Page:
Penn State’s Fancy Weather Center
This past weekend was Parents & Families Weekend—an event sponsored by the Alumni Association and the Division of Student Affairs—and among the approximately 2,793 events available was an open house at the Joel N. Myers Weather Center, on the sixth floor of Walker Building.
The weather center was just renovated this past year. Last month Penn State announced that Joel Myers ’61, ’63g, ’71g, founder of AccuWeather, has pledged a $2 million gift to support the center, which has been renamed in his honor.
It’s a pretty impressive operation, starting with the bank of monitors you see as soon as you walk in the door. (See photos above and at left.) They offer views of just about every piece of weather data you could possibly need: NASA satellite images of Earth, U.S. surface temperatures, sunspot activity, you name it. Plus Webcam views of everywhere from Erie to Burlington to Paris.
Two students, Matt Rydzik and Greg Ferro, led the tour. We learned that the Campus Weather Service is the largest student-run weather forecasting operation in the country. We also learned that the students spend enormous amounts of time, well into the wee hours, working at the weather center. Apparently the running joke is that if you don’t like your roommate, it’s OK—you can just live at the weather center.
We saw a computer lab, which still has a chalkboard with State College’s climatology data going back to 1887. The student giving the tour said that during the renovations last spring, they deliberately kept the chalkboard as a holdover from the old weather center. It’s kind of charming, albeit a little hard to read, as you can see. (You can click on any of these photos to see them bigger.) The student mentioned that the Pennsylvania state climatologist is a Penn State faculty member: Paul Knight ’75, ’77g.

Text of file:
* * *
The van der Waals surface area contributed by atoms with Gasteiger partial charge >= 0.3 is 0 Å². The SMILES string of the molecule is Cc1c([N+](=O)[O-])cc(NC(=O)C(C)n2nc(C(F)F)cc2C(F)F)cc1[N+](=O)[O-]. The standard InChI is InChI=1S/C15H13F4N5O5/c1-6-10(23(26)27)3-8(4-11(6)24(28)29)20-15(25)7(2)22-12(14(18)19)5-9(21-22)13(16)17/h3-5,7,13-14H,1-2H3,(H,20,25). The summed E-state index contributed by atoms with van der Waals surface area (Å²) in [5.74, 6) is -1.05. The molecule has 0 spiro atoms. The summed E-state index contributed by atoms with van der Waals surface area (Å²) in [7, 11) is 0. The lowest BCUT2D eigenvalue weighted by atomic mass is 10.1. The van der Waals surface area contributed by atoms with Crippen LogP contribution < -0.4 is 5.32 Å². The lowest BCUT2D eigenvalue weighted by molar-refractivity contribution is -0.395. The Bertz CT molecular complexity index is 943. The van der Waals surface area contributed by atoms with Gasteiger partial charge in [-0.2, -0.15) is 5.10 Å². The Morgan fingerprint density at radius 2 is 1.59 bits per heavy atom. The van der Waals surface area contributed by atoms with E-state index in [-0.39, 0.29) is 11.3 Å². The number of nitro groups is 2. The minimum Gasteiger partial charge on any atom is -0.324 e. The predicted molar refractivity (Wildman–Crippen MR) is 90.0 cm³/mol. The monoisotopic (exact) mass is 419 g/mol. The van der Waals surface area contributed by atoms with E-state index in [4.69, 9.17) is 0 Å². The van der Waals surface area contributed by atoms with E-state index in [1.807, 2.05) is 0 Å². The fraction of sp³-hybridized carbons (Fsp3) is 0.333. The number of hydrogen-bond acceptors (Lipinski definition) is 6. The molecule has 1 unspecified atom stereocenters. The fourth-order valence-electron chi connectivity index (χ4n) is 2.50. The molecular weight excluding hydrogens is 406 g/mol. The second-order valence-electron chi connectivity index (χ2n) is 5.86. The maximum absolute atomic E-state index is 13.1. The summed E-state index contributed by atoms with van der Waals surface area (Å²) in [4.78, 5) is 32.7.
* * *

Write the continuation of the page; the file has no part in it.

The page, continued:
The other fun room we visited was the TV studio, on the fifth floor of the same building, where we found another student, Drew Anderson. One of the parents on the tour recognized Drew immediately: “Aren’t you the guy who did the weather on Game Day last weekend?” (He is.)
The studio is where the TV show Weather World originates; it’s also used for classes and for students to do occasional forecasts on ESPN-U. Drew showed us the TV equipment—the green screen and all that—and also talked about some of the art involved in being on TV, like taking a step toward the camera when there’s a point he wants to emphasize.
About the only thing we didn’t get to see was the roof of Walker Building, which is home to a lot of weather instruments, and which supposedly offers a very nice view of campus. One of the student guides told me that there are just too many important research instruments up there to allow a lot of tours to tromp through. Which is understandable. But clearly I need to go back over sometime and talk one of the faculty into taking me up there. I’ll report back when I do.
I’ll close with just one more photo for you; actually it’s a strip of three photos of some of the monitors in the Joel Myers Weather Center. I have absolutely no idea what’s going on in any of these images, but they sure are pretty to look at.
Tina Hay, editor
P.S. Among the other events of Parents & Families Weekend was an open house at the president’s office in Old Main, along with a trip to the Old Main bell tower. You can see photos from that at live.psu.edu.
Entry filed under: Alumni Association, Campus events, College of Earth and Mineral Sciences, Graham Spanier, Penn State alumni, University Park campus. Tags: AccuWeather, climatology, Drew Anderson, Greg Ferro, Joel Myers, Joel N. Myers Weather Center, Matt Rydzik, Old Main, Old Main bell tower, Parents & Families Weekend, Paul Knight, Walker Building, weather forecasting, Webcams.